Friday, June 15, 2012


We wanted another taste of the countryside after our weekend in Normandy, so we got on a train to Tours, rented a car, and took off driving east.  We'd seen many of the major chateaux of the Loire valley before, but the closest one to where we were staying was one I'd never heard of before, Chaumont-sur-Loire.


 It's a true hidden treasure.

Right off the road along the river, you walk up a long, long slope to find yourself crossing thick green lawns studded with contemporary art pieces including spiraling hedges and enormous huts made of twigs, and then you reach a castle so well preserved and so beautifully maintained that you could move in today.

The carvings are sharp and fresh.  The stained glass is beautiful and enhances the views.

The history of the place is written in the armorial crests that include many royals.

All is perfection.  Or so it appears.

And then at one point you choose to follow a sign through a door and you find yourself in a different chateau, one that you aren't supposed to see, and one where the stained glass tells of different things.

This is the backstage, the part that visitors don't know about and that remodeling crews have not touched.  This is the part where the artist who goes by the single name of Sarkis has chosen to install his art.  For Chaumont he has made stained glass panels to hang in the windows of the rooms where the old draperies are folded on the floor,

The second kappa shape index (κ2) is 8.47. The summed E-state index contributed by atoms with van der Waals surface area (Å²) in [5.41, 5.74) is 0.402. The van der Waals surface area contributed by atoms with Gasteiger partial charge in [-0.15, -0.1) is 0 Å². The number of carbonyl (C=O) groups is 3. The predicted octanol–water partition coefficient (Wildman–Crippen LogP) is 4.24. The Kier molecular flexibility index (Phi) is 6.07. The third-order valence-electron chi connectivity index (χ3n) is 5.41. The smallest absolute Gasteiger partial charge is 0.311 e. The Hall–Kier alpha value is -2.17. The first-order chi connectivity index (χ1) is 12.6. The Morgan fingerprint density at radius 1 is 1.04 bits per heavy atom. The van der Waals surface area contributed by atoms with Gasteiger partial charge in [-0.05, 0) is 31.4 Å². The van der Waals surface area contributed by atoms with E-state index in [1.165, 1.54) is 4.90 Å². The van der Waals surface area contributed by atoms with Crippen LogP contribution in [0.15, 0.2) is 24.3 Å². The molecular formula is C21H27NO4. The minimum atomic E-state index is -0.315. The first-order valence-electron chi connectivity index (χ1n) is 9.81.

where the mismatched pieces of armor and old halberds and arquebuses have lain for centuries.

The walls have been untouched for nearly as long and strips of 19th century wallpaper hang from  walls originally built in the 15th century.

Sarkis has constructed leaded panes with images that bear some strange relation to the rooms.  There are images of people, or works of art, of the interior of the dome of Hagia Sofia, of sleeping dogs, or painted tribesmen.

These corridors go on and on and the feeling of displacement becomes stronger and stronger as you no longer see the chateau you thought you were seeing but instead the long-neglected and dilapidated "real" chateau, the skeleton under the sumptuous flesh.

An uncovered window gives a glimpse of the river bank below.

And in another room, the leaded glass offers the same view.

The hidden corridors go on and on.

And quite suddenly you find yourself back on the threshold of that other chateau, the one you started in and you thought was lost to you.

Click here for the website of the Chateau Chaumont-sur-Loire and then click on the video showing Sarkis and work and explaining his vision.  It's in French but worth seeing, even for those who aren't fluent.